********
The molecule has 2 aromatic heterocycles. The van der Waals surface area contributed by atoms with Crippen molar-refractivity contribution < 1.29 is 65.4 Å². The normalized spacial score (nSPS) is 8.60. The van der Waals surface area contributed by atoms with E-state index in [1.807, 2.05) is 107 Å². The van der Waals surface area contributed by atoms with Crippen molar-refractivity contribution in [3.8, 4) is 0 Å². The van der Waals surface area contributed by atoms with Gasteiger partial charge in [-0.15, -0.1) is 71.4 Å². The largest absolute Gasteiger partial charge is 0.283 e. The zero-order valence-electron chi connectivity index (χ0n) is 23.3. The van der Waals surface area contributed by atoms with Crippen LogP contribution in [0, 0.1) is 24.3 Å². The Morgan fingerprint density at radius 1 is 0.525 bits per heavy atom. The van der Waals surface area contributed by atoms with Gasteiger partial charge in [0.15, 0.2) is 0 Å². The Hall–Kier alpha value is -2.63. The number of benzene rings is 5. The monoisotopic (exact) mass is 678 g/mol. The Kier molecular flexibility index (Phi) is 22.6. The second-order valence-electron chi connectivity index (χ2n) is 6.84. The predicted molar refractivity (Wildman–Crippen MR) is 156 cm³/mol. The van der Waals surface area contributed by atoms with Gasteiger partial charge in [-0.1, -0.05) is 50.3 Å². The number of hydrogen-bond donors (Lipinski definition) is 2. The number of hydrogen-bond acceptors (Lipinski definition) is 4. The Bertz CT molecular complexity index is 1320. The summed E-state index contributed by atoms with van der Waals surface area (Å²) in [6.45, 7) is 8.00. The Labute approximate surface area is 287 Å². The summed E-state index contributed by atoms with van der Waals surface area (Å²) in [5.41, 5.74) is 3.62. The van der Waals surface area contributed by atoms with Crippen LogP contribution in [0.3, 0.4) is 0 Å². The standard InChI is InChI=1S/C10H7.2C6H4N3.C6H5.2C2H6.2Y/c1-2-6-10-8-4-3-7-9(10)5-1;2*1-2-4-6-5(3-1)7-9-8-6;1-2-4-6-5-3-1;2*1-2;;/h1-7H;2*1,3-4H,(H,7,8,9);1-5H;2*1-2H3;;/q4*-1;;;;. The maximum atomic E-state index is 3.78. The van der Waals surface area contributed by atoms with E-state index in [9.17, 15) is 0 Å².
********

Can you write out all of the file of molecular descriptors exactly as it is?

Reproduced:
The molecule has 2 aromatic heterocycles. The van der Waals surface area contributed by atoms with Crippen molar-refractivity contribution < 1.29 is 65.4 Å². The normalized spacial score (nSPS) is 8.60. The van der Waals surface area contributed by atoms with E-state index in [1.807, 2.05) is 107 Å². The van der Waals surface area contributed by atoms with Crippen molar-refractivity contribution in [3.8, 4) is 0 Å². The van der Waals surface area contributed by atoms with Gasteiger partial charge in [-0.15, -0.1) is 71.4 Å². The largest absolute Gasteiger partial charge is 0.283 e. The zero-order valence-electron chi connectivity index (χ0n) is 23.3. The van der Waals surface area contributed by atoms with Crippen LogP contribution in [0, 0.1) is 24.3 Å². The Morgan fingerprint density at radius 1 is 0.525 bits per heavy atom. The van der Waals surface area contributed by atoms with Gasteiger partial charge in [0.15, 0.2) is 0 Å². The Hall–Kier alpha value is -2.63. The number of benzene rings is 5. The monoisotopic (exact) mass is 678 g/mol. The Kier molecular flexibility index (Phi) is 22.6. The second-order valence-electron chi connectivity index (χ2n) is 6.84. The predicted molar refractivity (Wildman–Crippen MR) is 156 cm³/mol. The van der Waals surface area contributed by atoms with Gasteiger partial charge in [-0.1, -0.05) is 50.3 Å². The number of hydrogen-bond donors (Lipinski definition) is 2. The number of hydrogen-bond acceptors (Lipinski definition) is 4. The Bertz CT molecular complexity index is 1320. The summed E-state index contributed by atoms with van der Waals surface area (Å²) in [6.45, 7) is 8.00. The Labute approximate surface area is 287 Å². The summed E-state index contributed by atoms with van der Waals surface area (Å²) in [5.41, 5.74) is 3.62. The van der Waals surface area contributed by atoms with Crippen LogP contribution in [0.3, 0.4) is 0 Å². The standard InChI is InChI=1S/C10H7.2C6H4N3.C6H5.2C2H6.2Y/c1-2-6-10-8-4-3-7-9(10)5-1;2*1-2-4-6-5(3-1)7-9-8-6;1-2-4-6-5-3-1;2*1-2;;/h1-7H;2*1,3-4H,(H,7,8,9);1-5H;2*1-2H3;;/q4*-1;;;;. The maximum atomic E-state index is 3.78. The van der Waals surface area contributed by atoms with E-state index in [9.17, 15) is 0 Å².